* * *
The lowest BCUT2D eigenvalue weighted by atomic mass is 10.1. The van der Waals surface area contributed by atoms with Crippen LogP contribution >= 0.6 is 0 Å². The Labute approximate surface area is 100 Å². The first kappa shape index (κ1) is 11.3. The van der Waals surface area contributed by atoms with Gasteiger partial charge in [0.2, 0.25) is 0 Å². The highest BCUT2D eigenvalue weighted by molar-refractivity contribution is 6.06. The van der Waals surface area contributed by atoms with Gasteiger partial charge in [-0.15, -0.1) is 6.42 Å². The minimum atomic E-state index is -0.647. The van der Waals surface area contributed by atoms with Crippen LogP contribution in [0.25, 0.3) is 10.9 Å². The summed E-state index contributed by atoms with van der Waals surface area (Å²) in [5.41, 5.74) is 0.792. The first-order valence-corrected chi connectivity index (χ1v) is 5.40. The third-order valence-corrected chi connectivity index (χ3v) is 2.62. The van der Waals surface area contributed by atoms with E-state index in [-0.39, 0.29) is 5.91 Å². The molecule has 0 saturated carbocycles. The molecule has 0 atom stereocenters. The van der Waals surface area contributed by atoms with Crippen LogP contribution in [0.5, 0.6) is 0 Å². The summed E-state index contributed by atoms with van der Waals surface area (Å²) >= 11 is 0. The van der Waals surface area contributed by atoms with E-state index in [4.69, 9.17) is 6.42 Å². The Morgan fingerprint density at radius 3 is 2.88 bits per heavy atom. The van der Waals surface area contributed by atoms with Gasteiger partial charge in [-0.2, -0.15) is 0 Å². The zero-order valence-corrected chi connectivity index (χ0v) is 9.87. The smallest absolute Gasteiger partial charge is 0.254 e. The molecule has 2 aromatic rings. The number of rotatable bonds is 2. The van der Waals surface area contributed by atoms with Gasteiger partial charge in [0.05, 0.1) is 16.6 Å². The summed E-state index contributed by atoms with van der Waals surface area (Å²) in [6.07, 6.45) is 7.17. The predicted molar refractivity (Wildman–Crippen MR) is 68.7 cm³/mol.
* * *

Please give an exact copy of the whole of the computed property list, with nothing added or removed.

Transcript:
The lowest BCUT2D eigenvalue weighted by atomic mass is 10.1. The van der Waals surface area contributed by atoms with Crippen LogP contribution >= 0.6 is 0 Å². The Labute approximate surface area is 100 Å². The first kappa shape index (κ1) is 11.3. The van der Waals surface area contributed by atoms with Gasteiger partial charge in [0.2, 0.25) is 0 Å². The highest BCUT2D eigenvalue weighted by molar-refractivity contribution is 6.06. The van der Waals surface area contributed by atoms with Gasteiger partial charge in [-0.15, -0.1) is 6.42 Å². The minimum atomic E-state index is -0.647. The van der Waals surface area contributed by atoms with Crippen LogP contribution in [0.25, 0.3) is 10.9 Å². The summed E-state index contributed by atoms with van der Waals surface area (Å²) in [5.41, 5.74) is 0.792. The first-order valence-corrected chi connectivity index (χ1v) is 5.40. The third-order valence-corrected chi connectivity index (χ3v) is 2.62. The van der Waals surface area contributed by atoms with E-state index in [-0.39, 0.29) is 5.91 Å². The molecule has 0 saturated carbocycles. The molecule has 0 atom stereocenters. The van der Waals surface area contributed by atoms with Crippen LogP contribution in [0.5, 0.6) is 0 Å². The summed E-state index contributed by atoms with van der Waals surface area (Å²) >= 11 is 0. The van der Waals surface area contributed by atoms with E-state index in [4.69, 9.17) is 6.42 Å². The Morgan fingerprint density at radius 3 is 2.88 bits per heavy atom. The van der Waals surface area contributed by atoms with Gasteiger partial charge in [-0.2, -0.15) is 0 Å². The zero-order valence-corrected chi connectivity index (χ0v) is 9.87. The smallest absolute Gasteiger partial charge is 0.254 e. The molecule has 2 aromatic rings. The number of rotatable bonds is 2. The van der Waals surface area contributed by atoms with Gasteiger partial charge in [0.05, 0.1) is 16.6 Å². The summed E-state index contributed by atoms with van der Waals surface area (Å²) in [6.07, 6.45) is 7.17. The predicted molar refractivity (Wildman–Crippen MR) is 68.7 cm³/mol.